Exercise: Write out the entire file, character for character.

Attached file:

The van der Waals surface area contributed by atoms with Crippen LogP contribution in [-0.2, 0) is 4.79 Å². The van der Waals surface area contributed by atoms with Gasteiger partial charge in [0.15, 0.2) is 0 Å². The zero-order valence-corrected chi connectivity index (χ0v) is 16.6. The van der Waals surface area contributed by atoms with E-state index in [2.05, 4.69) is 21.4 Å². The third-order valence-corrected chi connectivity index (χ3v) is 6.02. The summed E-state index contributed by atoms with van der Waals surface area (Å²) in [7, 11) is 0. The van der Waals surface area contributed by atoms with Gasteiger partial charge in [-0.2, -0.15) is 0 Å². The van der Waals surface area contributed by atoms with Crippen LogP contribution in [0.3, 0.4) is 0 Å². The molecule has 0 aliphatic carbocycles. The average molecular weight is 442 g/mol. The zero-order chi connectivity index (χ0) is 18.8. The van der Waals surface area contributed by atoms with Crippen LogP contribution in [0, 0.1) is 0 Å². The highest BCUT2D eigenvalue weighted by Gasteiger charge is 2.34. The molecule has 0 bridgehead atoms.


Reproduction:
The van der Waals surface area contributed by atoms with Crippen LogP contribution in [-0.2, 0) is 4.79 Å². The van der Waals surface area contributed by atoms with Gasteiger partial charge in [0.15, 0.2) is 0 Å². The zero-order valence-corrected chi connectivity index (χ0v) is 16.6. The van der Waals surface area contributed by atoms with E-state index in [2.05, 4.69) is 21.4 Å². The third-order valence-corrected chi connectivity index (χ3v) is 6.02. The summed E-state index contributed by atoms with van der Waals surface area (Å²) in [7, 11) is 0. The van der Waals surface area contributed by atoms with Gasteiger partial charge in [-0.2, -0.15) is 0 Å². The van der Waals surface area contributed by atoms with Crippen LogP contribution in [0.3, 0.4) is 0 Å². The molecule has 0 aliphatic carbocycles. The average molecular weight is 442 g/mol. The zero-order chi connectivity index (χ0) is 18.8. The van der Waals surface area contributed by atoms with Crippen LogP contribution in [0, 0.1) is 0 Å². The highest BCUT2D eigenvalue weighted by Gasteiger charge is 2.34. The molecule has 0 bridgehead atoms.